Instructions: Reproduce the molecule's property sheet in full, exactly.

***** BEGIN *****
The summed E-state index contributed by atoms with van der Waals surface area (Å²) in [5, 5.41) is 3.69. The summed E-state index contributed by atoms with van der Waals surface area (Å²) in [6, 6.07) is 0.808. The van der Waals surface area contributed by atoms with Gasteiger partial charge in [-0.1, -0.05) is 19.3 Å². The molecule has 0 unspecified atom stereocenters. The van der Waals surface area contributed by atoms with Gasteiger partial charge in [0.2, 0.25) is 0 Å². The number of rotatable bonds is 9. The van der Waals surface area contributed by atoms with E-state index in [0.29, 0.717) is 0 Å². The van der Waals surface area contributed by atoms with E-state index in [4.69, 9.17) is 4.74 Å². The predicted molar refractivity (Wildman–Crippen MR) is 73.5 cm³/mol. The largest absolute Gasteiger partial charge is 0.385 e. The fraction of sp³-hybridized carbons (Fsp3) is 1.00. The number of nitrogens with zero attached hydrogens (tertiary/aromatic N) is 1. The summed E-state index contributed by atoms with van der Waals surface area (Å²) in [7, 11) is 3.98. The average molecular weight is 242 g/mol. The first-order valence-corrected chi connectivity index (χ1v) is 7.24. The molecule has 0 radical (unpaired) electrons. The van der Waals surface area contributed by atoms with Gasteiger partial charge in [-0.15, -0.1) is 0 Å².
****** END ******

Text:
The summed E-state index contributed by atoms with van der Waals surface area (Å²) in [5, 5.41) is 3.69. The summed E-state index contributed by atoms with van der Waals surface area (Å²) in [6, 6.07) is 0.808. The van der Waals surface area contributed by atoms with Gasteiger partial charge in [-0.1, -0.05) is 19.3 Å². The molecule has 0 unspecified atom stereocenters. The van der Waals surface area contributed by atoms with Gasteiger partial charge in [0.2, 0.25) is 0 Å². The number of rotatable bonds is 9. The van der Waals surface area contributed by atoms with E-state index in [0.29, 0.717) is 0 Å². The van der Waals surface area contributed by atoms with E-state index in [4.69, 9.17) is 4.74 Å². The predicted molar refractivity (Wildman–Crippen MR) is 73.5 cm³/mol. The largest absolute Gasteiger partial charge is 0.385 e. The fraction of sp³-hybridized carbons (Fsp3) is 1.00. The number of nitrogens with zero attached hydrogens (tertiary/aromatic N) is 1. The summed E-state index contributed by atoms with van der Waals surface area (Å²) in [7, 11) is 3.98. The average molecular weight is 242 g/mol. The first-order valence-corrected chi connectivity index (χ1v) is 7.24. The molecule has 0 radical (unpaired) electrons. The van der Waals surface area contributed by atoms with Gasteiger partial charge in [-0.15, -0.1) is 0 Å².